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Abstract Title:

Exogenous Melatonin for Delirium Prevention: a Meta-analysis of Randomized Controlled Trials.

Abstract Source:

Mol Neurobiol. 2015 Jul 21. Epub 2015 Jul 21. PMID: 26189834

Abstract Author(s):

Sheng Chen, LiGen Shi, Feng Liang, Liang Xu, Doycheva Desislava, Qun Wu, Jianmin Zhang

Article Affiliation:

Sheng Chen

Abstract:

Recently, two high-quality clinical randomized controlled trials (RCTs) regarding the preventive effect of exogenous melatonin on delirium drew inconsistent conclusions. We therefore performed a systemic review to explore whether melatonin had a benefit on delirium prevention. MEDLINE, EMBASE, and Cochrane Library were searched from January 1980 to April 2015 for English language studies. After strict selection and evaluation, the data were extracted from the included four RCTs. The primary outcome of this meta-analysis was the incidence of delirium. The secondary outcome was the improvement of sleep-wake rhythm. A total of four RCTs with 669 elderly patients were included in the present study. Melatonin group showed a tendency to decrease the incidence of delirium (relative risk [RR] 0.41, 95 % confidence interval [CI] 0.15 to 1.13; P = 0.08) compared with control group. In subgroup analysis of the elderly patients in medical wards, melatonin supplementation decreased the incidence of delirium by 75 % (RR 0.25, 95 % CI 0.07 to 0.88; P = 0.03), but not in sleep-wake disturbance (RR 1.24, 95 % CI 0.51 to 3.00; P = 0.64). No differences were found in the incidence of delirium between the two groups in the elderly patients that were presented to surgical wards. In conclusion, melatonin supplementation had a significant preventive effect in decreasing the incidence ofdelirium in elderly patients that were presented to medical wards. Further studies should provide sufficient evidence about the effect of melatonin on delirium in a large sample size.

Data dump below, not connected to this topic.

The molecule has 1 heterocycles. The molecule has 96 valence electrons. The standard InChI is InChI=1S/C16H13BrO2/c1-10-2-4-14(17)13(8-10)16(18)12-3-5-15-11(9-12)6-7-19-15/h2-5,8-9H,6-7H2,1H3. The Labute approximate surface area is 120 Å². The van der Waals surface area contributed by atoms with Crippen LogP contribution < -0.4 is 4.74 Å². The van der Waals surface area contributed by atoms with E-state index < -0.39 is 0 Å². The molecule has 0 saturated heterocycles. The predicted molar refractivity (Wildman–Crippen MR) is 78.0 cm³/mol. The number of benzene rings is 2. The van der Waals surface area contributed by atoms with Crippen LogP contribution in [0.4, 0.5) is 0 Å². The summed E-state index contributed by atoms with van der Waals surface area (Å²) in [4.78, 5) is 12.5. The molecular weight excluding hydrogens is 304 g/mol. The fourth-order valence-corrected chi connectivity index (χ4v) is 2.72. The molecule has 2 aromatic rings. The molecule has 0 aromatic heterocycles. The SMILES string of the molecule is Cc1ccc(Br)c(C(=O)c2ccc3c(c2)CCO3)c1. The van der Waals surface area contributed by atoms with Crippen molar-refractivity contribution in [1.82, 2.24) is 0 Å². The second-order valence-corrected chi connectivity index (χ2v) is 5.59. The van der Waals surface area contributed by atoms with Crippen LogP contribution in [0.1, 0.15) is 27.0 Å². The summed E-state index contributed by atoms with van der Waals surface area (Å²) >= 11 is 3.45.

Study Type : Meta Analysis

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Sayer Ji
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